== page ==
Ready, Set, Sew: 5 Sewing Techniques for Beginning Sewers to Learn

If you’re a beginner sewer, you might feel like you have a lot to learn before you can start sewing beautiful garments like the ones you see in the Craftsy Sewing Projects Gallery. And while sewing is definitely a skill you perfect over time (with practice and a lot of patience), becoming familiar with these top five techniques for beginning sewists to learn will give you the confidence to start tackling garment sewing.

Here are our Top 5 techniques for beginning sewers to learn:

Pattern Piece Pinned on Fabric, Ready to be Cut

1. Cutting a pattern and transferring pattern marks

Knowing how to cut out and prepare your fabric and pattern is the beginning of a successful sewing project. Accuracy and attention to detail does make a difference in sewing! Even small mistakes can lead to a lot of frustration down the road when you are constructing your garment. Learn pattern cutting tips to help you start off on the right foot (and if you are sewing with a digital pattern, here are some tips for printing sewing patterns at home).

Most garment patterns will include marks of some kind, which will indicate things like pocket, zipper or buttonhole placement, or notches to ensure that separate pieces are aligned correctly when being sewn together. Much like cutting a pattern, transferring these marks accurately is very important.

How you choose to transfer marks is partly a personal preference and partly decided on the type of fabric you are using (you will always want to double-check that you can remove the mark from the fabric if it will show on the right side of the garment after construction). Notches can transferred by making a small clip in the seam allowance, or with a line of tailor’s chalk. For other marks, a tracing wheel and carbon paper might do the trick on light colored fabric. Chalk is always an option, as well.

Button Hole in Polka Dot Garment

2. Making buttonholes

Many garments involve one or more closures to help them fit and function. Buttons are one closure option. Sewing button holes can seem daunting at first, but most modern sewing machines have an automatic buttonhole attachment that makes the process quite simple.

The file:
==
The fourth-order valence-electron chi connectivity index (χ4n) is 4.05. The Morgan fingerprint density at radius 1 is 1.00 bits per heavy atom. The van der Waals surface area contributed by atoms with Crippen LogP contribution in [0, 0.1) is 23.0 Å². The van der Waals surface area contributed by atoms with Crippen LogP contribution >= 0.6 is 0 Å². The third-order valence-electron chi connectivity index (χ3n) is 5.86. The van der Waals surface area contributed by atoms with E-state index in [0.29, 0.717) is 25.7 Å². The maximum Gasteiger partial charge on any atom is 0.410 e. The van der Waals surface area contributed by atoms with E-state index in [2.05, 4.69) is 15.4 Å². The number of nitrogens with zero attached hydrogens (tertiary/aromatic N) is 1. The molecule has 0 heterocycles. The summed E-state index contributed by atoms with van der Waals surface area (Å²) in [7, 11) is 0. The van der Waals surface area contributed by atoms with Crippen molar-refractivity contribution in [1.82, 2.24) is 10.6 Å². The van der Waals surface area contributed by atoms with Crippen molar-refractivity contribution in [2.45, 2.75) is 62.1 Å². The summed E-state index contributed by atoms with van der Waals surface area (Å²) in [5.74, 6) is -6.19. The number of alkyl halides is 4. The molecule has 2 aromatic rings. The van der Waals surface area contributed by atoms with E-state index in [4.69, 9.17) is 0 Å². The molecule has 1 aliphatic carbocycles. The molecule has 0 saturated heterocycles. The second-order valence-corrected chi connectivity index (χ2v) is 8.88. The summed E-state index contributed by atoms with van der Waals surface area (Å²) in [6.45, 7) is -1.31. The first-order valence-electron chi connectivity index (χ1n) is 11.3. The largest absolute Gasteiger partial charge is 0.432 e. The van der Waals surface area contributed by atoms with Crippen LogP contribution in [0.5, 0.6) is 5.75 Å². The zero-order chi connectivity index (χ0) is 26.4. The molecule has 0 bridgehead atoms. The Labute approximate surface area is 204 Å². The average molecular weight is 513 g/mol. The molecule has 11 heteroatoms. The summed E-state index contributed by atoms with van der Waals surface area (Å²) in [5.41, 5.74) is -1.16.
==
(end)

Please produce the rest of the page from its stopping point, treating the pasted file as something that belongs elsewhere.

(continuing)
Just like with pattern cutting, a little attention to detail will save endless frustration. Taking the time to make sure the placement of your buttonholes are all lined up correctly will ensure you are pleased with the end result.

Read our blog post on how to sew buttonholes to learn more.

Zipper Laying Across a Marked Mat

3. Installing a zipper

Another closure, another potentially scary technique! Zippers aren’t so bad, but they do require a bit of practice before you feel truly comfortable sewing them in. Lucky for you, Bluprint has a FREE mini-class called Mastering Zipper Techniques. This class will have you installing zippers like a pro in no time. Once you’ve got zippers under control, you might want to try out an easy technique for covering the zipper end.

Pleats in a Piece of Patterned Fabric

4. Sewing darts and pleats

Darts are commonly used in design to provide shaping to a garment, particularly in the bust area. Learn how to mark, sew and press the perfect dart. Pleats are also used on garments to provide shape or texture. In my opinion, it’s easier to sew a crisp pleat than it is to sew a perfect dart, so don’t let this technique trip you up! Learn how to sew a pleat.

Top Stitching on Jeans

Striped Jeans with Red Topstitching via WowCarol

5. Topstitching

Topstitching is any stitching that is sewn on top of the garment. It’s typically decorative as well as functional. Topstitching can be intimidating to new sewists because it means the stitching will show on the right side of the garment, which makes it very difficult to hide any less-than-perfect or slightly crooked stitching. Take a deep breath, though, because this is an easy hurdle to clear.

First, use thread that matches your fabric well. Thread that’s a close match will blend into the fabric better and small mistakes will be much less noticeable. Second, practice. A lot. Preferably using scraps of your actual fabric if it’s challenging to work with (like anything slightly slippery or particularly thick). Sew slowly and take your time. Learn some tips for sewing the perfect topstitch, and remember, there’s a reason the seam ripper was invented.

If you’re looking to master more sewing techniques, check out 40 Techniques Every Sewer Should Know with Gail Yellen.

Which sewing techniques trip you up?

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